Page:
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Joint Landowners Coalition of NY Inc.
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Binghamton NY 13902

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By Jon Campbell in Politics on The Hudson 4/10/2014

New York’s top health official will work his last day May 4, according to a letter he sent to Department of Health employees Thursday.


The Department of Health on Wednesday said Commissioner Nirav Shah would be resigning at the end of June to take a job with the Kaiser Foundation Health Plan in southern California.

But in his letter to health department workers Thursday, Shah said his final day would actually be nearly two months earlier.

“It is with mixed emotions that I am announcing my departure as the Commissioner of Health for New York State,” Shah wrote in the letter, which was obtained by Gannett’s Albany Bureau. “I have accepted a position as Senior Vice President, Chief Operating Officer for Clinical Operations for the Southern California Region of Kaiser Foundation Health Plan. My last day at the Department will be May 4.”

A spokesman for the Department of Health could not immediately be reached to explain the discrepancy. confirmed Shah’s last day will be in early May, and blamed the inaccurate information Wednesday on a miscommunication.

Shah’s resignation comes at a crucial time...


 April 9, 2014 by in Politics on The Hudson

The state’s Health Department commissioner is resigning at the end of June amid criticism over his drawn-out review of whether New York should move forward with hydraulic fracturing.

commissioner_shah_with_governor_cuomo_600x400Nirav Shah, who was first appointed in 2011, is leaving to become chief operating officer for clinical operations for the southern California region at the Kaiser Foundation Health Plan, the Health Department said in a statement.

The announcement comes on the same day that Republican gubernatorial candidate Rob Astorino called for Shah to resign, citing the ongoing fracking review and a lack of inspections in women’s health facilities.

The health department’s statement denied that Shah’s decision was sudden, saying “This move has been in the works for a number of weeks.” State officials said Shah began telling associates last night about his departure.

Howard Zucker, the agency’s first deputy commissioner will serve as interim commissioner.

New York has had a de facto ban on fracking since 2008, and Shah has been reviewing fracking since September 2012.

Supporters and critics of fracking have pressed Shah to be more transparent about his review and to conclude it, leading to lawsuits against the state by advocacy groups.

Cuomo has said any decision on fracking would be made based on the science and the state’s review.

In December, Shah defended the process, saying scientific studies must be conducted in private to maintain objectivity.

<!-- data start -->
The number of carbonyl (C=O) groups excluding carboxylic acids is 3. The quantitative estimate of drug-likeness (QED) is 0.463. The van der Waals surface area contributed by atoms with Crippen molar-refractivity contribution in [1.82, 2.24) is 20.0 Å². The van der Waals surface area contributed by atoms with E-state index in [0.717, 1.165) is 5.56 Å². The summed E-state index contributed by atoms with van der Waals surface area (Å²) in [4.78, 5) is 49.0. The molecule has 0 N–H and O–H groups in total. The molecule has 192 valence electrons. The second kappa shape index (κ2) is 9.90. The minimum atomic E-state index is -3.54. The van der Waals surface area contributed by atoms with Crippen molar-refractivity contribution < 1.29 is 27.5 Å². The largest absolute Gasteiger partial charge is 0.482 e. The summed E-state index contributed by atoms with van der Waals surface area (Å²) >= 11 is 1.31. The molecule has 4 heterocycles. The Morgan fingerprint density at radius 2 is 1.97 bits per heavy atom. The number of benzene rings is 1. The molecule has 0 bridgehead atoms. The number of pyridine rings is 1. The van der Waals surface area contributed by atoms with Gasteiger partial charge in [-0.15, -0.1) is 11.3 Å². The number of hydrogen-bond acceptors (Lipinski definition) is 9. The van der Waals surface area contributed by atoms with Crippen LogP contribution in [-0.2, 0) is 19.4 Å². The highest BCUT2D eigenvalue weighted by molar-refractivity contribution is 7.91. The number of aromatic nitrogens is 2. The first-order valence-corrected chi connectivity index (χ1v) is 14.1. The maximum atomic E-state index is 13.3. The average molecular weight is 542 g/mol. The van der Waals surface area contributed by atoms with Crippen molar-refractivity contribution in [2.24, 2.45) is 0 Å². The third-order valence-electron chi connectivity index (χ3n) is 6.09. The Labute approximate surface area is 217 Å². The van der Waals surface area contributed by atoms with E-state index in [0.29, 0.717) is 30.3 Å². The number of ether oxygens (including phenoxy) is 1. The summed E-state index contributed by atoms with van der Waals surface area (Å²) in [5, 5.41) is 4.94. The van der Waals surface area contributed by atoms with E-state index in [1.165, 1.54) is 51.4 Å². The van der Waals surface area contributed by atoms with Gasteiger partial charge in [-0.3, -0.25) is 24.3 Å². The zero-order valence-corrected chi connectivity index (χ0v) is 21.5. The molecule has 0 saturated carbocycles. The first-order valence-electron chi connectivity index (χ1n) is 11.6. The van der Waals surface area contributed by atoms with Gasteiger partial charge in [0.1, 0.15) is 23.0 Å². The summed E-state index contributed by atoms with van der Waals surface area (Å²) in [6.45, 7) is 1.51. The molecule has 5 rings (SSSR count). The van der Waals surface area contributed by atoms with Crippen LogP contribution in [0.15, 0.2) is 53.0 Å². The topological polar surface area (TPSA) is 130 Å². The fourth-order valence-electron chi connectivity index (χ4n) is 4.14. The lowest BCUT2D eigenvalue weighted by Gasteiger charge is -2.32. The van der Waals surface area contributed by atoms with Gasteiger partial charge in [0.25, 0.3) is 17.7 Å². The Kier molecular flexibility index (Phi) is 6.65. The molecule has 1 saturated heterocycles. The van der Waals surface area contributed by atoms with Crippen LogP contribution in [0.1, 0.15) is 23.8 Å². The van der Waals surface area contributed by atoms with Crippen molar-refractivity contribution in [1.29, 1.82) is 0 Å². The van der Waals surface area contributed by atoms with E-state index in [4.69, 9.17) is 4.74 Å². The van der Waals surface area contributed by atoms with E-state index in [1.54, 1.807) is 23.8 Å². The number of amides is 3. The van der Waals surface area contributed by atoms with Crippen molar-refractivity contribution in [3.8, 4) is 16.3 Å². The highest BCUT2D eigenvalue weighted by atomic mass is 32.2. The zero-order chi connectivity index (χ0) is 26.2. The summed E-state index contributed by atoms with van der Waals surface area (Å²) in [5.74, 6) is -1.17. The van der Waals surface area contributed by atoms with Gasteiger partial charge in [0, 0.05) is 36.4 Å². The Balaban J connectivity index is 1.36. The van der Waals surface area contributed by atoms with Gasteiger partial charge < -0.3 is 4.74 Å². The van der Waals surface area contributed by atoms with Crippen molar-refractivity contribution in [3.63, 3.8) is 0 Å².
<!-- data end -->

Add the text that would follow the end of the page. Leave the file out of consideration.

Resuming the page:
“The process needs to be transparent at the end, not during,” Shah told reporters.


WASHINGTON – Interior Secretary Sally Jewell surprised House lawmakers during a budget hearing Thursday by giving a qualified endorsement of hydraulic fracturing, a process opposed by many environmental groups.

Colorado Republican Rep. Doug Lamborn, who asked Jewell her opinion of the safety of fracking, put out a press release even before Jewell’s testimony before the House Natural Resources Committee was finished.

In an interview outside the Capitol, Lamborn said Jewell’s remarks were politically advantageous to fracking supporters. “It helps defeat the bogeyman that some people have made fracking out to be,” he said.

Lamborn acknowledged that Jewell’s remarks could help fracking supporters at the ballot box in November, especially among independents who represent roughly one-third of the state’s registered voters.

A majority of Independents and Republicans in Colorado are supportive of fracking, according to a November Quinnipiac University poll. While 53 percent of Independents said fracking was very or somewhat safe, 81 percent of Republicans also agreed.

Jewell told the House panel that the safety of fracking depended on the quality of the cement used to carry the liquids.

“It absolutely can be done and has been done safely and responsibly,” Jewell said.

A former engineer at Mobil Corp., Jewell prefaced her comment by underlining her experience with the...


By Alex Benedetto Tuesday, April 01, 2014 4:05 PM ET in

Natural gas producers that exposed themselves early to the now-bountiful Marcellus Shale will reap more benefits than producers in other North American shale plays, even if U.S. natural gas prices decline, according to a new report from Moody's.

In the March 31 report, Moody's said the size and location of the Marcellus, close to high-demand markets in the Northeast and Midwest, gave its producers a significant advantage over those in other regions, such as the Barnett and Haynesville shales.

"Geographically, the Marcellus is close to end market demand in the Northeast, and natural gas is cheaper to produce. Those two factors allow the Marcellus to stay profitable even if natural gas prices suffer prolonged weaknesses," Mike Sabella, associate analyst at Moody's, told SNL Energy. Sabella was the lead author of the report.

A key aspect of the pricing advantage in the Marcellus is efficiency, the report said. Lower natural gas prices had not deterred investment in the Marcellus but instead forced producers to adjust drilling techniques, switching to longer laterals, shorter hydraulic fracturing stages and pad drilling, according to...


By William Perry Pendley In New York Post 4/3/2014

Jon Kark of upstate Fenton is suing Gov. Cuomo because he’s sick of spending just a week or two a year with his family.

Kark is part of a coalition of New York landowners who last month sued Cuomo and top officials at two state agencies in pursuit of their right to develop the rich Marcellus Shale beneath their land. (The plaintiffs are represented by Mountain States Legal Foundation, which I head, and New York counsel.)

The state has stalled for six years on letting New Yorkers develop energy on their land, and these residents have waited long enough for the endlessly promised environmental study.